Saturday, February 1, 2014


My first exposure to the word squonk and the creature associated with it came when I borrowed the Genesis album, A Trick of the Tail way back in high school! There's a song on that album named "Squonk" (it's a good tune, look it up) and it's based on the mythical creature of the same name.

The mythical squonk is said to dwell in Pennsylvania, of all places. It's a creature with ill-fitting skin, warts and blemishes. Ashamed of it's appearance, it spends much of it's time hiding and weeping and when threatened, it can dissolve into a pool of tears to evade capture!

This version of the creature was painted for Paizo Publishing's game Pathfinder (it appears in the Bestiary 4) and was described as a fat, hairless pig-like thing. I've included a preliminary sketch as well.

Now you know about squonks! I love the concept of this mythical creature so much that I'll have to re-visit the idea one day and design another take on it, just for kicks.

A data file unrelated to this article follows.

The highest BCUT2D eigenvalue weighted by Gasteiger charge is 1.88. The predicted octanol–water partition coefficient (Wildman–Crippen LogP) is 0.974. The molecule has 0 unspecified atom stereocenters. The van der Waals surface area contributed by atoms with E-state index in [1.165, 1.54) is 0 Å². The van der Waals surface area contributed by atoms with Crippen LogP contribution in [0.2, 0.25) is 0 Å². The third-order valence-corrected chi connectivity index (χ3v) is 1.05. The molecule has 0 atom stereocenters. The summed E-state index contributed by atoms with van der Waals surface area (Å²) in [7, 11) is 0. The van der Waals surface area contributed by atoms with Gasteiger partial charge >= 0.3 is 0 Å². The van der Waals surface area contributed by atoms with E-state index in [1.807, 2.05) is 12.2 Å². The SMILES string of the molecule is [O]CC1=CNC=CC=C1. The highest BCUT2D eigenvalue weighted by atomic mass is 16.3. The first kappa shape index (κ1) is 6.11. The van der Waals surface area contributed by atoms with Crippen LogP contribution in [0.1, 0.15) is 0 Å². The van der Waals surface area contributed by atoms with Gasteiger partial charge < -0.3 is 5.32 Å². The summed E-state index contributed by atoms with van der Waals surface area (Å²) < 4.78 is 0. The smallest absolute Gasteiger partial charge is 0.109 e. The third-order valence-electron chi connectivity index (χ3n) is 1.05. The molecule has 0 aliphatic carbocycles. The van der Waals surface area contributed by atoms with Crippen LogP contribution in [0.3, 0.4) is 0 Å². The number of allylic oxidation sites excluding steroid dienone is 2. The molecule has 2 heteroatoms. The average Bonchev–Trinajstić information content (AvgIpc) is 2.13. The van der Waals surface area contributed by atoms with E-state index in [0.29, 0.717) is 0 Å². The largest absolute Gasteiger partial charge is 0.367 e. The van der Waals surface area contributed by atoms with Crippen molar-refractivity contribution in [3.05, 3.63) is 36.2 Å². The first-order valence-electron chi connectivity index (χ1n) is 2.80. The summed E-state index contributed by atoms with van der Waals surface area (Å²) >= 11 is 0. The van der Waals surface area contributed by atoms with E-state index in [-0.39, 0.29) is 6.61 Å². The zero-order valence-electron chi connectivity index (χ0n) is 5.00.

Squonk art  copyright © Paizo Publishing. 


  1. that's so sad.
    I've never heard of this guy. Thank you Jim for sharing this, I love weird monsters, creatures, demons, etc.. maybe i should paint one myself i always wanted to draw a some-what cute Kappa, but it will take me some time since my hands are full at the moment.

    Awesome art as always !!

  2. Thanks, Dave! I'd love to see you paint a squonk! It's one of those mythical creatures that's very open to interpretation so it would be cool to see what you did with it.

    1. Hi, Jim I painted a squonk. I don't usually do this kind of stuff so, it was a fun new experience for me :) .
      Here's a link to the post The squonk is at the bottom of it.
      I hope you'll like it !

  3. Great post! I was re-introduced to the squonk when i first listened to trick of the tail in my college years. My first exposure was a book about Paul Bunyan written by Wallace Wadsworth and illustrated by Enrico Arno. There's a fantastic illustration of a fisherman catching a squonk —it's sort of warty-looking, very unlike the mousey creature from the Genesis sleeve.
    I'd like to take a turn at this creature as well. There is a lot of great American folklore that's under-represented by fantasy art.

  4. Thanks for this post Queader! Now I've got to get on and implement more thank you.


  5. Thank you for sharing valuable information.